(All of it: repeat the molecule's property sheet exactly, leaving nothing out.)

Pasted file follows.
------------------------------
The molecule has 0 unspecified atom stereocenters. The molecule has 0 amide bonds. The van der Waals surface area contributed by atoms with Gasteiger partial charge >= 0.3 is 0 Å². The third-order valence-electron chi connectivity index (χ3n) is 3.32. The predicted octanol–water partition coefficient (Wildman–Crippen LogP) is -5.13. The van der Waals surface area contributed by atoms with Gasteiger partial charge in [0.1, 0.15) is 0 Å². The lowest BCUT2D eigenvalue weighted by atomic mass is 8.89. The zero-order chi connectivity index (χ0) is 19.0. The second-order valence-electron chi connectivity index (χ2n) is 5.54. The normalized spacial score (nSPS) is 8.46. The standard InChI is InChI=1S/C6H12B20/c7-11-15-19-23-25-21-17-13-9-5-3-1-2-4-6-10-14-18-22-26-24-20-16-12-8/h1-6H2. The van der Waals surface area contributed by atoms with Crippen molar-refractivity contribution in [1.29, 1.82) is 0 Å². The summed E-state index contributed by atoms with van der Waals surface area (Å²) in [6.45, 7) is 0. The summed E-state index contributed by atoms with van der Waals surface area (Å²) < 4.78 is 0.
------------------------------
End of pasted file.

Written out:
The molecule has 0 unspecified atom stereocenters. The molecule has 0 amide bonds. The van der Waals surface area contributed by atoms with Gasteiger partial charge >= 0.3 is 0 Å². The third-order valence-electron chi connectivity index (χ3n) is 3.32. The predicted octanol–water partition coefficient (Wildman–Crippen LogP) is -5.13. The van der Waals surface area contributed by atoms with Gasteiger partial charge in [0.1, 0.15) is 0 Å². The lowest BCUT2D eigenvalue weighted by atomic mass is 8.89. The zero-order chi connectivity index (χ0) is 19.0. The second-order valence-electron chi connectivity index (χ2n) is 5.54. The normalized spacial score (nSPS) is 8.46. The standard InChI is InChI=1S/C6H12B20/c7-11-15-19-23-25-21-17-13-9-5-3-1-2-4-6-10-14-18-22-26-24-20-16-12-8/h1-6H2. The van der Waals surface area contributed by atoms with Crippen molar-refractivity contribution in [1.29, 1.82) is 0 Å². The summed E-state index contributed by atoms with van der Waals surface area (Å²) in [6.45, 7) is 0. The summed E-state index contributed by atoms with van der Waals surface area (Å²) < 4.78 is 0.